It is important, however, to state that people are not forced to speak or say anything that they do not feel comfortable exploring or sharing with the group.
These questions can enable reflection, identification of corrective measures and plans to aid relapse prevention strategies. Opening up to other people with the same experiences proves to be more beneficial than having a one-on-one session with a therapist (Tuckman 2001, Yalom and Lescz 2005).
Challenges or criticisms to the facilitator or to other members of the group are inevitable in group therapy. An example is criticism of the programme in which the client is engaged. It is important for the therapist not to react from a position of authority but to listen, analyse and explore with the client these feelings and thoughts.
In the group process, it is important that the facilitator is tentative in responding to each person but also leaves space for group members to respond to each other. An example is to ask what other group members think of the criticism, frustration or thoughts of the individual. This enables a safe space in which group members can hear each others’ point of view as well as challenge each other, possibly learning a new way of being and of dealing with or resolving conflict.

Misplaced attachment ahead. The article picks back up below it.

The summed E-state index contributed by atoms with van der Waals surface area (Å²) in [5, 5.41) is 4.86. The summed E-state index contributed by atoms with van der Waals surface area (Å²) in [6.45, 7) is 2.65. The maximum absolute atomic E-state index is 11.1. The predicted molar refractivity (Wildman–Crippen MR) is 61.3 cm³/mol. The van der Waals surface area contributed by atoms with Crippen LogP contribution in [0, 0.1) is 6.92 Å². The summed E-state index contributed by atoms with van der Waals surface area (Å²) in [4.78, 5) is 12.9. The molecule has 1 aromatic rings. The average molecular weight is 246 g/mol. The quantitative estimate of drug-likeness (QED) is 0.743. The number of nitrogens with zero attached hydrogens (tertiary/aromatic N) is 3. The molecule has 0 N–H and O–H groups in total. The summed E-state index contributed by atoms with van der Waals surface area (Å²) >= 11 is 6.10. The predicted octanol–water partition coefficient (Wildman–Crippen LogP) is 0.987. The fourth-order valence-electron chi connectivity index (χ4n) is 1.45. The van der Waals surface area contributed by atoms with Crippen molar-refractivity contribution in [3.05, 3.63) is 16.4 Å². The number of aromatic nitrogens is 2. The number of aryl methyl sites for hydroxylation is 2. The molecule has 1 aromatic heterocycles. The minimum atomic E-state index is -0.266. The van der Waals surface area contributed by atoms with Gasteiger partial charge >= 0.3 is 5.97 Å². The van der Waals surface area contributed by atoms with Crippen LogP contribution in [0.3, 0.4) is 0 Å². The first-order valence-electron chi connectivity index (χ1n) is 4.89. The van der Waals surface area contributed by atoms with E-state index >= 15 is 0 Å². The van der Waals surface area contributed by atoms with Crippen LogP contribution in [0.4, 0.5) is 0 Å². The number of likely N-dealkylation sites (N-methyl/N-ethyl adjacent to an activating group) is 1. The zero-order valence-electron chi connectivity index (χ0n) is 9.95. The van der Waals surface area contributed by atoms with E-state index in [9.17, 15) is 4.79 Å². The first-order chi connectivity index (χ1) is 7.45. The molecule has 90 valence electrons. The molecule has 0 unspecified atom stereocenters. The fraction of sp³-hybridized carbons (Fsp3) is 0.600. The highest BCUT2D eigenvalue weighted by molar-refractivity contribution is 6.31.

The complexity of this process is that this might be the first time that these people have their thoughts, feelings and experiences challenged by others, while they are sober or not under the influence of drugs. An example is that someone might be given feedback by other group members that they are dishonest or that they need to listen and give others space to talk. This might be met with acceptance or, more often, resistance. But on reflection, the person might re-establish that listening and honesty are important in functioning in networks outside the group such as family or other social groups.